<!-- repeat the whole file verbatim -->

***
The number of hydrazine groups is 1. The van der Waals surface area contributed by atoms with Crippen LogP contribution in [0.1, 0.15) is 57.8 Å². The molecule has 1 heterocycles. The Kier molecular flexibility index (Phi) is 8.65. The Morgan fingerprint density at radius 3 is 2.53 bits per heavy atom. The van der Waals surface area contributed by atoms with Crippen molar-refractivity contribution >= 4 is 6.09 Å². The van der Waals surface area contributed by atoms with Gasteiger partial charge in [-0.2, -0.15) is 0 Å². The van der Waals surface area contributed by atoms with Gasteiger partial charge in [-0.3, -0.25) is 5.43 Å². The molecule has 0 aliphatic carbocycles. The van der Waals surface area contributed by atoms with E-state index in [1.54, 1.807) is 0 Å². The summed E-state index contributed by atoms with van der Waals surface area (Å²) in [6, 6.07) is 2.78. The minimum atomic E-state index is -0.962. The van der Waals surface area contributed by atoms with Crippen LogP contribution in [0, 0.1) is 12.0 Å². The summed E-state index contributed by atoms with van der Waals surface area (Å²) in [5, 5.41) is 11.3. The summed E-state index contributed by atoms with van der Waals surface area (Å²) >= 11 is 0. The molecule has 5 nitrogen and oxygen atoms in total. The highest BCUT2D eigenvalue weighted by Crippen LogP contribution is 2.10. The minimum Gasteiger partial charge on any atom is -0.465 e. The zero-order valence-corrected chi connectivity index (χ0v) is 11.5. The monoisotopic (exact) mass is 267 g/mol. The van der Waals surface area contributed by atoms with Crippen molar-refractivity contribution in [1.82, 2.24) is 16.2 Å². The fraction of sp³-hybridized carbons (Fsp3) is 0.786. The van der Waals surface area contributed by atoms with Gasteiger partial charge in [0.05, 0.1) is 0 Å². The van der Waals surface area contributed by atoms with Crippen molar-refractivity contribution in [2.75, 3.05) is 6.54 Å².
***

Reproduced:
The number of hydrazine groups is 1. The van der Waals surface area contributed by atoms with Crippen LogP contribution in [0.1, 0.15) is 57.8 Å². The molecule has 1 heterocycles. The Kier molecular flexibility index (Phi) is 8.65. The Morgan fingerprint density at radius 3 is 2.53 bits per heavy atom. The van der Waals surface area contributed by atoms with Crippen molar-refractivity contribution >= 4 is 6.09 Å². The van der Waals surface area contributed by atoms with Gasteiger partial charge in [-0.2, -0.15) is 0 Å². The van der Waals surface area contributed by atoms with Gasteiger partial charge in [-0.3, -0.25) is 5.43 Å². The molecule has 0 aliphatic carbocycles. The van der Waals surface area contributed by atoms with E-state index in [1.54, 1.807) is 0 Å². The summed E-state index contributed by atoms with van der Waals surface area (Å²) in [6, 6.07) is 2.78. The minimum atomic E-state index is -0.962. The van der Waals surface area contributed by atoms with Crippen LogP contribution in [0, 0.1) is 12.0 Å². The summed E-state index contributed by atoms with van der Waals surface area (Å²) in [5, 5.41) is 11.3. The summed E-state index contributed by atoms with van der Waals surface area (Å²) >= 11 is 0. The molecule has 5 nitrogen and oxygen atoms in total. The highest BCUT2D eigenvalue weighted by Crippen LogP contribution is 2.10. The minimum Gasteiger partial charge on any atom is -0.465 e. The zero-order valence-corrected chi connectivity index (χ0v) is 11.5. The monoisotopic (exact) mass is 267 g/mol. The van der Waals surface area contributed by atoms with Crippen molar-refractivity contribution in [1.82, 2.24) is 16.2 Å². The fraction of sp³-hybridized carbons (Fsp3) is 0.786. The van der Waals surface area contributed by atoms with Gasteiger partial charge in [0.05, 0.1) is 0 Å². The van der Waals surface area contributed by atoms with Crippen molar-refractivity contribution in [2.75, 3.05) is 6.54 Å².